Finally, as a teenage girl I worked with a number of teenage boys in my church. We taught Sunday school and led youth groups. One day we got a new minister who decided that nobody was fit to volunteer in the church (even to arrange flowers or mow the lawns) if they hadn’t completed and particular six week Bible course. People who’d been giving their love and time for decades suddenly felt that they weren’t good enough in the eyes of our church leader. It split our congregation and I was among those who left. What Pastor Don is doing is even worse. This will hurt these teenage boys. If we’re all about protecting children, then who’s taking care of these boys?

  111. Jonathan Bartlett May 14, 2011 at 9:31 am #

    Pastor Don –

    It’s not the background checks, or there mere having a policy, that is a problem. I didn’t see anyone complaining about the background checks. It’s that your policy is *preventing* real community from taking place in your Church. Your policies are *preventing* the Church from *being* the Church.

    Please don’t sell out the Kingdom (or your local community) just to get better insurance rates.

  112. Maureen May 14, 2011 at 10:18 am #

    It’s great that his church has a support group for those women who were abused. But as horrible and traumatic as it was for those women, I’m willing to be that most (if not all) were abused by a family member or very close family friend and not the church nursery’s baby sitter.

  113. Scott May 14, 2011 at 1:30 pm #

    Honestly, the gentleman sounds like he is either senile or psychotic. I don’t want people to be upset by this; It’s not namecalling, it’s my genuine opinion.

  114. Wendy May 14, 2011 at 2:22 pm #

    I want to weigh in on this from a perspective that I haven’t yet seen here. I am the mother of a one year old boy. I was molested by a woman (my mother) and two teenaged boys when I was young. However, that does not mean that I will not leave my son with a woman or a male teenager.

    Pastor Don – It’s great that you have a support group for people like me. However, in my case – as in most!, those who hurt me were members of my family. They were not strangers or members of my church. They were people that I knew and trusted. However, the way to heal is to move on with life and to trust again. Without trust life is not worth living. I hurt for the poor males who have been inadvertently maligned by these policies, particularly the teenagers.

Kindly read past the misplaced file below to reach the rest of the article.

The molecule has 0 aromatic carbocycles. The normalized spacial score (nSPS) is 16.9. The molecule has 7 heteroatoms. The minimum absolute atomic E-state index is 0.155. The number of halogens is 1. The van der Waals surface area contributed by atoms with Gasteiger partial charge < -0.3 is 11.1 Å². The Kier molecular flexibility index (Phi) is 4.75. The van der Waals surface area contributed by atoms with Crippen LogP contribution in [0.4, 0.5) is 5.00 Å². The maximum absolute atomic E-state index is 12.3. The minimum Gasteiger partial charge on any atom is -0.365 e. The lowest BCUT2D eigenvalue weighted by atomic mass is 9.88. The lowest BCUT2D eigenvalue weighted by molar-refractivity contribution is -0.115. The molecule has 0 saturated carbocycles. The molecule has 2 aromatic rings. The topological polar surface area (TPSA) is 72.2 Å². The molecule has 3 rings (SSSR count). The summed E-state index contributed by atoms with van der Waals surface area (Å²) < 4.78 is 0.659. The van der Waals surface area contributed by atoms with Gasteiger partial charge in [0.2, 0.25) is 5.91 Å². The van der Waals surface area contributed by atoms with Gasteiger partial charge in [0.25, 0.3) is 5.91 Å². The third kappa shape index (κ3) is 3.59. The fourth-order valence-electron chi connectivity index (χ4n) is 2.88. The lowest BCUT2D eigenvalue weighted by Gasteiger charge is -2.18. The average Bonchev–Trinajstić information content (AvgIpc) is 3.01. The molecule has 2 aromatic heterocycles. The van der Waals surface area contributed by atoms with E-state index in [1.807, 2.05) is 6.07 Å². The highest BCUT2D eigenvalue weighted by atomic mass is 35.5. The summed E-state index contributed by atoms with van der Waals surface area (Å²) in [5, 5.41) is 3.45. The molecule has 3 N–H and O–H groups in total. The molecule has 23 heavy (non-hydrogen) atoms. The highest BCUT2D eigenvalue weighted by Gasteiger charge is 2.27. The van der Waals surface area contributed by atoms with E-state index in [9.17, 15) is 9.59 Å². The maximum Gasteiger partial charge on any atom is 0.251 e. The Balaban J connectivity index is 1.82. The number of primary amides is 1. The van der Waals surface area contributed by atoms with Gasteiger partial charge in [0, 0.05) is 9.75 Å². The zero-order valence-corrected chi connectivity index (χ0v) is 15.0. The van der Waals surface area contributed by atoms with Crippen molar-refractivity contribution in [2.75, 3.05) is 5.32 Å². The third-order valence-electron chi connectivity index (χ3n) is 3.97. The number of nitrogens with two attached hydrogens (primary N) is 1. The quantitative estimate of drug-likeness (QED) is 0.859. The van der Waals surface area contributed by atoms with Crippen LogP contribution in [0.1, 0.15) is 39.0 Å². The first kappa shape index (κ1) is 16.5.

As a matter of fact, male teenagers make better babysitters for children. This is straight from BC Women’s Hospital, my first aid course for new parents, and numerous teachers that I’ve worked with. Why? Because they play with the kids and are less likely to be on a cell phone. That doesn’t mean that I would never use a female teenager as a babysitter, but it certainly puts things into perspective doesn’t it?

    As an abuse survivor your comments upset me. I don’t like that you’re using people like me to justify your actions. I hope that you reexamine them closely and think about what you want to be saying to the world about your community, your church, and your religion.

  115. K May 14, 2011 at 8:57 pm #

    Have I missed something? Women can’t be sex offenders?

    I realize that men are more likely to be implicated as sex offenders… but, women are sometimes offenders as well. Further, it may even be that women are more rarely reported.

    This would mean that, we could take the policy to the extreme and abolish any non-parental care (ooh, wait, parents can also be sex offenders). Or, we use our best judgment about people, avoid having only one care-giver in a room, and not disparage half the population and overwork the other half.